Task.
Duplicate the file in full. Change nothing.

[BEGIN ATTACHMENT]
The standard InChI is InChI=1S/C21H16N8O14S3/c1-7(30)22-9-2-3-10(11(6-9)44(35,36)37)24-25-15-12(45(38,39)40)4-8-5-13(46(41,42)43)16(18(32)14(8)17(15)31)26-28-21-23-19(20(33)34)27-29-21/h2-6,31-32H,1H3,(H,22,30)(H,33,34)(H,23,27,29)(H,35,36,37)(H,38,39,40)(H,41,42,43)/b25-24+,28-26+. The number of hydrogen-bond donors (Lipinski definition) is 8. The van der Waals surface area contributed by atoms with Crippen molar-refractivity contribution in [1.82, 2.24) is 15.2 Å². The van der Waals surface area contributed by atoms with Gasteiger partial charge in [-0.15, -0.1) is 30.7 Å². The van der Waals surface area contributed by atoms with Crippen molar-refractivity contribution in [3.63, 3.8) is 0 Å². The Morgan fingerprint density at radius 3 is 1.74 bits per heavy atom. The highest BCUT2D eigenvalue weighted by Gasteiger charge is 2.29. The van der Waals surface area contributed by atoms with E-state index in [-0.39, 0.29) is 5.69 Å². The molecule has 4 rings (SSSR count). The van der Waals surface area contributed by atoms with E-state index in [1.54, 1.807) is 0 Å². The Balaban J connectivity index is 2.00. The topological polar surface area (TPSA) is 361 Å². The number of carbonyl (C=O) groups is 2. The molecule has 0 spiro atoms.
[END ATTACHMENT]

The standard InChI is InChI=1S/C21H16N8O14S3/c1-7(30)22-9-2-3-10(11(6-9)44(35,36)37)24-25-15-12(45(38,39)40)4-8-5-13(46(41,42)43)16(18(32)14(8)17(15)31)26-28-21-23-19(20(33)34)27-29-21/h2-6,31-32H,1H3,(H,22,30)(H,33,34)(H,23,27,29)(H,35,36,37)(H,38,39,40)(H,41,42,43)/b25-24+,28-26+. The number of hydrogen-bond donors (Lipinski definition) is 8. The van der Waals surface area contributed by atoms with Crippen molar-refractivity contribution in [1.82, 2.24) is 15.2 Å². The van der Waals surface area contributed by atoms with Gasteiger partial charge in [-0.15, -0.1) is 30.7 Å². The van der Waals surface area contributed by atoms with Crippen molar-refractivity contribution in [3.63, 3.8) is 0 Å². The Morgan fingerprint density at radius 3 is 1.74 bits per heavy atom. The highest BCUT2D eigenvalue weighted by Gasteiger charge is 2.29. The van der Waals surface area contributed by atoms with E-state index in [-0.39, 0.29) is 5.69 Å². The molecule has 4 rings (SSSR count). The van der Waals surface area contributed by atoms with E-state index in [1.54, 1.807) is 0 Å². The Balaban J connectivity index is 2.00. The topological polar surface area (TPSA) is 361 Å². The number of carbonyl (C=O) groups is 2. The molecule has 0 spiro atoms.